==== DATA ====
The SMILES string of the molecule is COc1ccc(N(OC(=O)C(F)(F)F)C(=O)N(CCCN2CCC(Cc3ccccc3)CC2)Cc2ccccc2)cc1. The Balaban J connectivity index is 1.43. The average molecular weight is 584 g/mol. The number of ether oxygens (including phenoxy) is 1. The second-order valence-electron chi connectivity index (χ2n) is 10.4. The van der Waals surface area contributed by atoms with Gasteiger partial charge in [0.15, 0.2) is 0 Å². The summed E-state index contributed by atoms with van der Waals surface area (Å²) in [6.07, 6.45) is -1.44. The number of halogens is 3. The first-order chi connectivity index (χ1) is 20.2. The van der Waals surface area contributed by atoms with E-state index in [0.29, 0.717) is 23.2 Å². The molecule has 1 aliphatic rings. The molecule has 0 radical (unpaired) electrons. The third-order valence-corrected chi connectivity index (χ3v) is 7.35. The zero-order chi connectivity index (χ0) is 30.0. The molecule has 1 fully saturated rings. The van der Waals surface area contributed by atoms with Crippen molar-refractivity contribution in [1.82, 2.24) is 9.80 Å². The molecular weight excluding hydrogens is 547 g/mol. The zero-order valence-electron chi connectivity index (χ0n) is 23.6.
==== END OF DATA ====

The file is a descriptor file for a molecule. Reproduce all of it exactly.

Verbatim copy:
The SMILES string of the molecule is COc1ccc(N(OC(=O)C(F)(F)F)C(=O)N(CCCN2CCC(Cc3ccccc3)CC2)Cc2ccccc2)cc1. The Balaban J connectivity index is 1.43. The average molecular weight is 584 g/mol. The number of ether oxygens (including phenoxy) is 1. The second-order valence-electron chi connectivity index (χ2n) is 10.4. The van der Waals surface area contributed by atoms with Gasteiger partial charge in [0.15, 0.2) is 0 Å². The summed E-state index contributed by atoms with van der Waals surface area (Å²) in [6.07, 6.45) is -1.44. The number of halogens is 3. The first-order chi connectivity index (χ1) is 20.2. The van der Waals surface area contributed by atoms with E-state index in [0.29, 0.717) is 23.2 Å². The molecule has 1 aliphatic rings. The molecule has 0 radical (unpaired) electrons. The third-order valence-corrected chi connectivity index (χ3v) is 7.35. The zero-order chi connectivity index (χ0) is 30.0. The molecule has 1 fully saturated rings. The van der Waals surface area contributed by atoms with Crippen molar-refractivity contribution in [1.82, 2.24) is 9.80 Å². The molecular weight excluding hydrogens is 547 g/mol. The zero-order valence-electron chi connectivity index (χ0n) is 23.6.